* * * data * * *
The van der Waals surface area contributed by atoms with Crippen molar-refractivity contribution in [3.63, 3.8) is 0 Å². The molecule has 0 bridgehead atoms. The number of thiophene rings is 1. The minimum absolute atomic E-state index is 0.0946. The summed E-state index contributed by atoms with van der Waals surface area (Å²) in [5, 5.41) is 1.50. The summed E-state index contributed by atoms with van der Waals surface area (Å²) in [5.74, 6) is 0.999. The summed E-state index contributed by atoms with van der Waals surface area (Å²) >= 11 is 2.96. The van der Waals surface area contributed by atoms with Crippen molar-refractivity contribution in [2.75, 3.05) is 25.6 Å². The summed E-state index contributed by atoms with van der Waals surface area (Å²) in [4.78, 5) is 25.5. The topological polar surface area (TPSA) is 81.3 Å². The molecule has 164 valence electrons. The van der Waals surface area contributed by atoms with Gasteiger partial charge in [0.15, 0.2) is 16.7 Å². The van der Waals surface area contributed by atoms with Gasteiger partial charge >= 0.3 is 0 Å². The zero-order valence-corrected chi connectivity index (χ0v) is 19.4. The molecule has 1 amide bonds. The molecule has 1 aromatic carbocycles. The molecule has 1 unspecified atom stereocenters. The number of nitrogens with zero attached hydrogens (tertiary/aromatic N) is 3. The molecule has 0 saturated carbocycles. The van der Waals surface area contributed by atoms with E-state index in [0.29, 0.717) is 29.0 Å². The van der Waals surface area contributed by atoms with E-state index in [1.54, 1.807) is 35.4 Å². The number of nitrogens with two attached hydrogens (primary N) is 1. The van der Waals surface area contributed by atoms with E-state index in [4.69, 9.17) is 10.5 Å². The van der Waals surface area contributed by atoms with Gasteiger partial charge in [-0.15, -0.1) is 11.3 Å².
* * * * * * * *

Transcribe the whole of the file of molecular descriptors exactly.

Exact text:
The van der Waals surface area contributed by atoms with Crippen molar-refractivity contribution in [3.63, 3.8) is 0 Å². The molecule has 0 bridgehead atoms. The number of thiophene rings is 1. The minimum absolute atomic E-state index is 0.0946. The summed E-state index contributed by atoms with van der Waals surface area (Å²) in [5, 5.41) is 1.50. The summed E-state index contributed by atoms with van der Waals surface area (Å²) in [5.74, 6) is 0.999. The summed E-state index contributed by atoms with van der Waals surface area (Å²) >= 11 is 2.96. The van der Waals surface area contributed by atoms with Crippen molar-refractivity contribution in [2.75, 3.05) is 25.6 Å². The summed E-state index contributed by atoms with van der Waals surface area (Å²) in [4.78, 5) is 25.5. The topological polar surface area (TPSA) is 81.3 Å². The molecule has 164 valence electrons. The van der Waals surface area contributed by atoms with Gasteiger partial charge in [0.15, 0.2) is 16.7 Å². The van der Waals surface area contributed by atoms with Gasteiger partial charge >= 0.3 is 0 Å². The zero-order valence-corrected chi connectivity index (χ0v) is 19.4. The molecule has 1 amide bonds. The molecule has 1 aromatic carbocycles. The molecule has 1 unspecified atom stereocenters. The number of nitrogens with zero attached hydrogens (tertiary/aromatic N) is 3. The molecule has 0 saturated carbocycles. The van der Waals surface area contributed by atoms with E-state index in [0.29, 0.717) is 29.0 Å². The van der Waals surface area contributed by atoms with E-state index in [1.54, 1.807) is 35.4 Å². The number of nitrogens with two attached hydrogens (primary N) is 1. The van der Waals surface area contributed by atoms with E-state index in [4.69, 9.17) is 10.5 Å². The van der Waals surface area contributed by atoms with Gasteiger partial charge in [-0.15, -0.1) is 11.3 Å².